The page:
Jules Birch, Inside Housing

Northern Ireland could be set to scrap the bedroom tax as fears grow about the impact on tenants when it is imposed elsewhere from Monday.

The Northern Ireland Assembly has still not approved the Stormont Welfare Reform Bill and is not due to discuss it again until April 16.

However, housing organisations believe the Northern Ireland government is now increasingly likely to decide not to impose the size criteria despite the fact that it will have to meet the £17 million cost from elsewhere in its budget.

Thanks to its devolution settlement, Northern Ireland is the only part of the UK that can go its own way on welfare reform. The government has already decided not to implement key elements of the universal credit, including direct payment of the housing element to tenants.

Until recently, campaigners believed the government would be forced to implement the bedroom tax because of the financial implications. However, political opinion has hardened against it in the wake of UK-wide media coverage of the impact on tenants and both Sinn Fein and the DUP have signalled their opposition.

The Welfare Reform Bill was delayed to allow an ad hoc committee to consider the equality and human rights aspects of the legislation. The Committee for Social Development published a report at the end of February recommending that the clause on the bedroom tax should not be implemented. It said 33,000 tenants would be affected, with landlords signalling that they could not provide alternative accommodation for tenants wanting to downsize.

It went on: ‘The committee also shared concerns of stakeholders that the segregated nature of our society may restrict options that people otherwise would have to move to areas where appropriate, but limited, housing may be available.’

An inter-departmental group is now considering the options and is due to report in April.

The Chartered Institute of Housing in Northern Ireland and Northern Ireland Federation of Housing Associations say 62 per cent of working-age households on housing benefit claimants in social housing could potentially be affected, compared to 33 per cent in Great Britain.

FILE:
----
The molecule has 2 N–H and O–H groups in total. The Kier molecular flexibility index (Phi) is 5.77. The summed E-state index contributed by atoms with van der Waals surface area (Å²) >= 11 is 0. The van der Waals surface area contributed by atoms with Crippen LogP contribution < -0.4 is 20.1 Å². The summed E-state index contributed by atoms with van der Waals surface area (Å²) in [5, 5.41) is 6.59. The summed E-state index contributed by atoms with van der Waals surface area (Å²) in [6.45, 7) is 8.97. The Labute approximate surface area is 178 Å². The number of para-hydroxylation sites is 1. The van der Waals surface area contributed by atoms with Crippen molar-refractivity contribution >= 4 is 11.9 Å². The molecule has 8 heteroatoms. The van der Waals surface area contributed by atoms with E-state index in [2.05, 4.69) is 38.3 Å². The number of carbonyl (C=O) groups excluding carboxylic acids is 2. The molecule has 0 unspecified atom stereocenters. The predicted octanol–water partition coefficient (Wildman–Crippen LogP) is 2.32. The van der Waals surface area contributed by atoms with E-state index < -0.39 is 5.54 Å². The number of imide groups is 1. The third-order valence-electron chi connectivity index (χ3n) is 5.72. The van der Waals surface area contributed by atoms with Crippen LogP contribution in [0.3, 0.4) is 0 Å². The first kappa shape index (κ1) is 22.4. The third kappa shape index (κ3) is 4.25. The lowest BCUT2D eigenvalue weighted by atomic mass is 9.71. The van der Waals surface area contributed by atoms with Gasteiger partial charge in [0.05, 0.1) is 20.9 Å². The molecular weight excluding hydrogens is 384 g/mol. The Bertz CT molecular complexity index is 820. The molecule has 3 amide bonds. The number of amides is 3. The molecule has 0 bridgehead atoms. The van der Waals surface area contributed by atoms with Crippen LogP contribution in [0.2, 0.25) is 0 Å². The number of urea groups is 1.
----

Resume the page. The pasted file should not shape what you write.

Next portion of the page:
They have put forward a series of options including:

Not implementing the bedroom tax

Only applying it to new tenancies

Delaying it until alternative options for affected households can be affected

Only applying it to people who refuse a reasonable offer of smaller accommodation

Only applying it to people under-occupying by two or more bedrooms

Exempting disabled people who are living in specially adapted accommodation or who need an extra bedroom to facilitate their care and support.

Any of these changes would give tenants in Northern Ireland more protection than tenants in the rest of the UK. However, hopes are rising that the government will drop the bedroom tax completely.

The Welfare Reform Act covering the rest of the UK was passed in 2012 and different devolution arrangements mean Scotland and Wales have to follow Westminster’s lead.

However, the SNP government in Scotland has written to all social landlords urging them to prevent evictions of tenants with bedroom tax arrears, and the Labour government in Wales is being urged to create a Welfare Defence Programme to protect tenants.

In England several local authorities, including Darlington and Bristol, have also pledged there will be no evictions for bedroom tax arrears although it remains to be seen how this will work in practice.

Campaigning and legal action is set to continue up to and beyond Monday’s implementation date.

Yesterday the government failed in an attempt to block ten cases brought by three firms of solicitors and barristers at Doughty Street Chambers. The cases all involve disabled or abused children or disabled adults who have expertly assessed needs for their own bedrooms.

Leigh Day is acting for a severely disabled woman with spina bifida whose husband has to sleep in a separate bedroom and for a disabled widower with a disabled step daughter who cannot find smaller accommodation suitable for his wheelchair.

The cases will now be heard at an urgent three-day hearing at the divisional court in May.

Earlier today the National Housing Federation published a report raising serious doubts about whether the government will achieve its declared aims of tackling over-crowding, encouraging more efficient use of social housing and saving money. It highlights:

the mismatch in the north of England, where under-occupiers outnumber overcrowded families by three to one

the lack of smaller social homes for the 660,000 affected families to move to

the increased costs if they move to the private sector instead

the impact on disabled families in specially adapted properties and the costs to the taxpayer if they moved to smaller homes.

A survey by Inside Housing shows that just 1 per cent of tenants affected by the bedroom tax have moved so far, 13 per cent want to move but have not found anywhere and 46 per cent say they will stay and pay the extra.

And protestors will make their voice heard at demonstrations in 53 towns and cities across the country on Saturday.

The bedroom tax may be crumbling in Northern Ireland but the cracks in the policy are continuing to appear everywhere else too.

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